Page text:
Millennium Post

Dispatches from mayhem central

Few years ago I had the opportunity to work very closely with the Uttarakhand government as the then chief operating officer for the 108 government emergency services for health, police and fire.

When disaster struck the state in 2010, leaving behind a trail of massive destruction, 108 got involved with the rescue operations, but more on that later. Torrential rains, floods, landslides and cloudburst all combined in varying degrees and brought forth wide spread death and damages.  

The districts of Almora, Nainital and Haridwar bore the brunt of the disaster. The Ganga flowed over the danger mark in Rishikesh and Haridwar. It was widely being stated that the town of Haridwar could have swept away if rains would have not stopped immediately. Water levels rose alarmingly in Tehri Dam.  

Eighteen children lost their lives when the roof of the Saraswati Shishu Mandir in Village Sumgarh in the Kapkot block of Bageshwar district caved in. More than 30 children were trapped under the rubble of the school building.

I was called during the peak of the disaster and asked if 108 could be declared the state-wide emergency number.  It was also requested that we coordinate with all DMs in the 13 districts of the state by assigning one individual each from our team to their local units.

Coordination and communication with stranded yatris during the Char Dham Yatra was the key task that was assigned to our organisation.

We gladly did what we could within our limited means but it never ceased to amaze me that the government had no disaster management infrastructure of its own. I also noticed that there was a lot of running around within the government but with very limited results. There was obviously lots of panic and even more fire- fighting. The poorly manned, inefficient and almost defunct Disaster Management and Mitigation Centre (DMMC), the nodal agency for disaster management in the state, failed to contribute with the rescue operations.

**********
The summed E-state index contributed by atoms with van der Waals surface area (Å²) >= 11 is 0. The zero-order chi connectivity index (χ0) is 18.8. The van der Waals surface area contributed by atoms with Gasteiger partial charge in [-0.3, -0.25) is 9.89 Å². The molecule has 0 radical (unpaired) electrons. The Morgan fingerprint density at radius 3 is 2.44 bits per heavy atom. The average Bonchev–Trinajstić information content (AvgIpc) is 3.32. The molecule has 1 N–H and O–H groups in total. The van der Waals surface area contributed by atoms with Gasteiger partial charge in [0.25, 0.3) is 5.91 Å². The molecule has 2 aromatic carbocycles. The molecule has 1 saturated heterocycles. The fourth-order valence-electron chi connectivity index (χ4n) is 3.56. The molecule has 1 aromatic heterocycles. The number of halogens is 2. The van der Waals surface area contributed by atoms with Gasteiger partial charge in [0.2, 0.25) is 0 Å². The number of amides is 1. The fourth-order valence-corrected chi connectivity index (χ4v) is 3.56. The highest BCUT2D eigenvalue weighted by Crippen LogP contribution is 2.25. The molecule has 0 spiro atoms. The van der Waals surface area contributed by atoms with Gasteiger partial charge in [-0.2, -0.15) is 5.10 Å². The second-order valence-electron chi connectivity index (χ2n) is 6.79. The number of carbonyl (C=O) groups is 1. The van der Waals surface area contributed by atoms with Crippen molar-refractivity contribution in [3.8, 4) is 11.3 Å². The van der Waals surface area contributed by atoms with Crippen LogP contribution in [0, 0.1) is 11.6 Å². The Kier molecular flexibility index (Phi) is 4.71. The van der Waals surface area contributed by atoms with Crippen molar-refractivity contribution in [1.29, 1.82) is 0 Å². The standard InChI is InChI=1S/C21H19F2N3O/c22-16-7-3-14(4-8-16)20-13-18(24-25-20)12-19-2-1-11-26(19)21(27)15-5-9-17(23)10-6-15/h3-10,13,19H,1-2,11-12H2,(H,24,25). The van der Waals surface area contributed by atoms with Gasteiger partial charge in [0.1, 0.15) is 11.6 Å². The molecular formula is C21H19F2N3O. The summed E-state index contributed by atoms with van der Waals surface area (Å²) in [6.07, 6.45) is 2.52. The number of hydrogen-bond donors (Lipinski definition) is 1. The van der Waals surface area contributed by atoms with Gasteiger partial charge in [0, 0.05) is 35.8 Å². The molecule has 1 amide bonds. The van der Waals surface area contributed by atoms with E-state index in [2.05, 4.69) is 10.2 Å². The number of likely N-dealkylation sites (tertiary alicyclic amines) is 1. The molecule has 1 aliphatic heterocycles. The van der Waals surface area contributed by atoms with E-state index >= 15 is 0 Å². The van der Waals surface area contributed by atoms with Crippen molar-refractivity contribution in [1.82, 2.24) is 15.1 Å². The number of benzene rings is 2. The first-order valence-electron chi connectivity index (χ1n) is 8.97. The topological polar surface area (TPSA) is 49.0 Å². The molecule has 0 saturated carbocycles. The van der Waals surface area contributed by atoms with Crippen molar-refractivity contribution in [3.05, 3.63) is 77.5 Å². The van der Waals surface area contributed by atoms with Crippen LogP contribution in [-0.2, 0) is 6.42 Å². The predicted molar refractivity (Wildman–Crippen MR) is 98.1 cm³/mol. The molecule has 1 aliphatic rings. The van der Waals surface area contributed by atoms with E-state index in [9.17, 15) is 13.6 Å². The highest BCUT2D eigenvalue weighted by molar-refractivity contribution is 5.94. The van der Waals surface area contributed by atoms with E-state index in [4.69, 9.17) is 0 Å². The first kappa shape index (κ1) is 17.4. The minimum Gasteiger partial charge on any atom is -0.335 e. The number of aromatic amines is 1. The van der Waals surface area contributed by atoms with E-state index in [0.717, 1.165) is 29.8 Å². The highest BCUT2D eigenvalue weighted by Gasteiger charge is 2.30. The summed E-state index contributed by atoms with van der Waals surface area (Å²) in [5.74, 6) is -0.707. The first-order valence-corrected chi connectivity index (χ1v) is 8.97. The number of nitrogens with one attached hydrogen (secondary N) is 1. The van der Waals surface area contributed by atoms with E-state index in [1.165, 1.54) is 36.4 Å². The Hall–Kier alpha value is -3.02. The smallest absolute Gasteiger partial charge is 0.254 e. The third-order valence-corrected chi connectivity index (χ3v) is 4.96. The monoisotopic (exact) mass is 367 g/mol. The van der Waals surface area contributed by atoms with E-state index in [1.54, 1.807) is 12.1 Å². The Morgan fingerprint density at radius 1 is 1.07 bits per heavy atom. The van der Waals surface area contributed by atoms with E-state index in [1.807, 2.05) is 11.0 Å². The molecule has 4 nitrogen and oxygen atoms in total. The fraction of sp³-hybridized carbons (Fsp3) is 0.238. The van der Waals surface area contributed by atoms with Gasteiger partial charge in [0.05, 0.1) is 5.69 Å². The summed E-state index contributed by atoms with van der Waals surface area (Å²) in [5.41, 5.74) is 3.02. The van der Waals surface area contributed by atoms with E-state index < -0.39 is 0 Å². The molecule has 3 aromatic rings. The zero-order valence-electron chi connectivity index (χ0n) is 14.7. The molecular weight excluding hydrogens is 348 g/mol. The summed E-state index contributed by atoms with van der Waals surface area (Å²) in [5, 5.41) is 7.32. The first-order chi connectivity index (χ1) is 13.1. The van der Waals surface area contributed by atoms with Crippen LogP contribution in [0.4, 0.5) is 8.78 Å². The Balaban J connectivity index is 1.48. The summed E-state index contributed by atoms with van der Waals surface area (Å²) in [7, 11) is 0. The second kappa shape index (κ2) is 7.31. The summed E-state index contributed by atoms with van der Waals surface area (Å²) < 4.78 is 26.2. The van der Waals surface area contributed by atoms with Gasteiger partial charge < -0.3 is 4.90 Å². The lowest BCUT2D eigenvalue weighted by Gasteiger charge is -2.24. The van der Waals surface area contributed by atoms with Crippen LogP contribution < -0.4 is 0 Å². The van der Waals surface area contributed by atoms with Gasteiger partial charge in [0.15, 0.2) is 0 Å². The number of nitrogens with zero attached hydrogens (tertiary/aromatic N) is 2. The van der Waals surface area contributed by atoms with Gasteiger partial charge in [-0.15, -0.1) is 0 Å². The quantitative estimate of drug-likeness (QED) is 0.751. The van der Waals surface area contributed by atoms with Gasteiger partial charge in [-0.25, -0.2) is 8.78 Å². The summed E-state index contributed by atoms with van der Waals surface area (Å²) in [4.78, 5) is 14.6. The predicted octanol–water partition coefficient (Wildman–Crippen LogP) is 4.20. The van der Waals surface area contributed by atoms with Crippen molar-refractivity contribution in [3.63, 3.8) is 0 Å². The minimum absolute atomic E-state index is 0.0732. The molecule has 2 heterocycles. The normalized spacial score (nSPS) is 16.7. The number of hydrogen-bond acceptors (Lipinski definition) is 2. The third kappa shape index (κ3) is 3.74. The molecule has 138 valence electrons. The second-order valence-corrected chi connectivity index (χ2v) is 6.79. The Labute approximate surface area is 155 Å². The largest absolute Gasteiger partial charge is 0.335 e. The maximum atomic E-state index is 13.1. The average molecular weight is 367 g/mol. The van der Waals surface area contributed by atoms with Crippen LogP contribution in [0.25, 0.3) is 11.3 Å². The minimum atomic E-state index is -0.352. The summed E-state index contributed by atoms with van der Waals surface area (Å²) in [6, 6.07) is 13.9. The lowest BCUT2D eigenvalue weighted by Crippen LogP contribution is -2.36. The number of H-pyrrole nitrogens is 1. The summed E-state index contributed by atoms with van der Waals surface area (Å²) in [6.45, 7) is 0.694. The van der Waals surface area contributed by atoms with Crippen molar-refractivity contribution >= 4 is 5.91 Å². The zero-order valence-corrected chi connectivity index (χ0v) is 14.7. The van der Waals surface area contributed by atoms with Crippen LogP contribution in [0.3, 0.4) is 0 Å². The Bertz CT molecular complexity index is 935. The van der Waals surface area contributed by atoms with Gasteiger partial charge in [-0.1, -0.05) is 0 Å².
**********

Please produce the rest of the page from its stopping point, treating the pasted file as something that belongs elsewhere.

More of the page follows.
To be fair, DMMC could not be blamed since they operated on negligible budgets and had limited autonomy. Other than being proactive in calling the Army, there was not much that the government could do in the realm of disaster management.

Tragedies have since then occurred almost every year in Uttarakhand with clearly no lessons learnt from the earlier disasters.  Last year in 2013 was the worst in living memory. And now we have the tragic J&K flash floods and landslides that have displaced thousands of people and left several hundred dead and missing.

Next year could be somewhere else in the mountains. Though there are many challenges and priorities facing the entire Himalayan region of the three North Indian states of J&K, Uttarakhand, Himachal Pradesh and the eight northeastern states, yet disaster management for the mountain regions should get utmost priority in the Himalayan scheme of things.

Environmentalists have attributed the disaster of 2013 in Uttarakhand and this year’s deluge in J&K to similar causes such as massive urbanisation, rampant loss of forest cover and illegal constructions.

Media reports are now appearing which have indicated that weather warnings were also ignored in J&K. This is similar to the callous attitude displayed last year during the Uttarakhand tragedy by its politicians and government authorities.

Climatic changes and erratic rainfalls are here to stay. It is imperative that governments and communities do their best to prepare themselves for all future calamities. It is also vital to learn, and get inspired, from positive examples like those of Cyclone Phailin in Odisha in October 2013 where the government was well prepared and managed to significantly minimize the damage to both lives and property.

Better to be safe than sorry will then be a good message to carry from the unfolding J&K tragedy of 2014. I earnestly hope that central and state governments along with the various stakeholder groups take these recurring tragedies seriously. They need to immediately start building stronger disaster management systems, processes and infrastructure for the entire Himalayan region. Let us not wait for the monsoon of 2015 to wake us from our slumber.

The author is former chief operating officer of Uttarakhand govt 108 emergency services
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